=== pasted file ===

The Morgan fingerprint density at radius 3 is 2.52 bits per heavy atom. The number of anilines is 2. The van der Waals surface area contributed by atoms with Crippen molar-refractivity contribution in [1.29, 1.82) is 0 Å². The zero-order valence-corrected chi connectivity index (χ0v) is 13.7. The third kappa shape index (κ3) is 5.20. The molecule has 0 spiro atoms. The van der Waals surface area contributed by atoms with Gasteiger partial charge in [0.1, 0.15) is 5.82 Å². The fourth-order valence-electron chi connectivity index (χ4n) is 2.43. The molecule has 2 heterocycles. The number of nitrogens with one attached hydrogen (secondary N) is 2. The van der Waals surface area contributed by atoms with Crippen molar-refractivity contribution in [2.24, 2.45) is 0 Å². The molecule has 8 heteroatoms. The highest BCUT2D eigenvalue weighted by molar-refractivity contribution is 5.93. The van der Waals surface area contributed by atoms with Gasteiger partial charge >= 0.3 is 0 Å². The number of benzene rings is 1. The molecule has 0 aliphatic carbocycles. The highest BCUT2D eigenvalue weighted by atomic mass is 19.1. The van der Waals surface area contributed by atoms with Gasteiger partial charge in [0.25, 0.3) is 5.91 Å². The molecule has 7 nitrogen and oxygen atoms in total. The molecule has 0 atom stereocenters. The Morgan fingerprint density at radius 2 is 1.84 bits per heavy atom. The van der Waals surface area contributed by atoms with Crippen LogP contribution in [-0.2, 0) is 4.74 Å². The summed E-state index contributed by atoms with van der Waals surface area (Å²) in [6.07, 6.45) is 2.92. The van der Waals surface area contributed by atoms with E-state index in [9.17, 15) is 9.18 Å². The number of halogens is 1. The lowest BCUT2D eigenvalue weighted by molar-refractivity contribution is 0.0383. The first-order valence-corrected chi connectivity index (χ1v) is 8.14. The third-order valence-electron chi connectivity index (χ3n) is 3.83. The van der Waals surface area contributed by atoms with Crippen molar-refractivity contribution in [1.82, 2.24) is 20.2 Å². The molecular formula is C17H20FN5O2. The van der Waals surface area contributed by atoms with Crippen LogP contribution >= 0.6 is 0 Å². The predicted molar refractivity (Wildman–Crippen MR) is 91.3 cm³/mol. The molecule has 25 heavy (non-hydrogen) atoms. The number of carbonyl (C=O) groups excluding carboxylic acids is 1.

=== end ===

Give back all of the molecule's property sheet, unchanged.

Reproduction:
The Morgan fingerprint density at radius 3 is 2.52 bits per heavy atom. The number of anilines is 2. The van der Waals surface area contributed by atoms with Crippen molar-refractivity contribution in [1.29, 1.82) is 0 Å². The zero-order valence-corrected chi connectivity index (χ0v) is 13.7. The third kappa shape index (κ3) is 5.20. The molecule has 0 spiro atoms. The van der Waals surface area contributed by atoms with Gasteiger partial charge in [0.1, 0.15) is 5.82 Å². The fourth-order valence-electron chi connectivity index (χ4n) is 2.43. The molecule has 2 heterocycles. The number of nitrogens with one attached hydrogen (secondary N) is 2. The van der Waals surface area contributed by atoms with Crippen molar-refractivity contribution in [2.24, 2.45) is 0 Å². The molecule has 8 heteroatoms. The highest BCUT2D eigenvalue weighted by molar-refractivity contribution is 5.93. The van der Waals surface area contributed by atoms with Gasteiger partial charge >= 0.3 is 0 Å². The number of benzene rings is 1. The molecule has 0 aliphatic carbocycles. The highest BCUT2D eigenvalue weighted by atomic mass is 19.1. The van der Waals surface area contributed by atoms with Gasteiger partial charge in [0.25, 0.3) is 5.91 Å². The molecule has 7 nitrogen and oxygen atoms in total. The molecule has 0 atom stereocenters. The Morgan fingerprint density at radius 2 is 1.84 bits per heavy atom. The van der Waals surface area contributed by atoms with Crippen LogP contribution in [-0.2, 0) is 4.74 Å². The summed E-state index contributed by atoms with van der Waals surface area (Å²) in [6.07, 6.45) is 2.92. The van der Waals surface area contributed by atoms with E-state index in [9.17, 15) is 9.18 Å². The number of halogens is 1. The lowest BCUT2D eigenvalue weighted by molar-refractivity contribution is 0.0383. The first-order valence-corrected chi connectivity index (χ1v) is 8.14. The third-order valence-electron chi connectivity index (χ3n) is 3.83. The van der Waals surface area contributed by atoms with Crippen molar-refractivity contribution in [1.82, 2.24) is 20.2 Å². The molecular formula is C17H20FN5O2. The van der Waals surface area contributed by atoms with Crippen LogP contribution >= 0.6 is 0 Å². The predicted molar refractivity (Wildman–Crippen MR) is 91.3 cm³/mol. The molecule has 25 heavy (non-hydrogen) atoms. The number of carbonyl (C=O) groups excluding carboxylic acids is 1.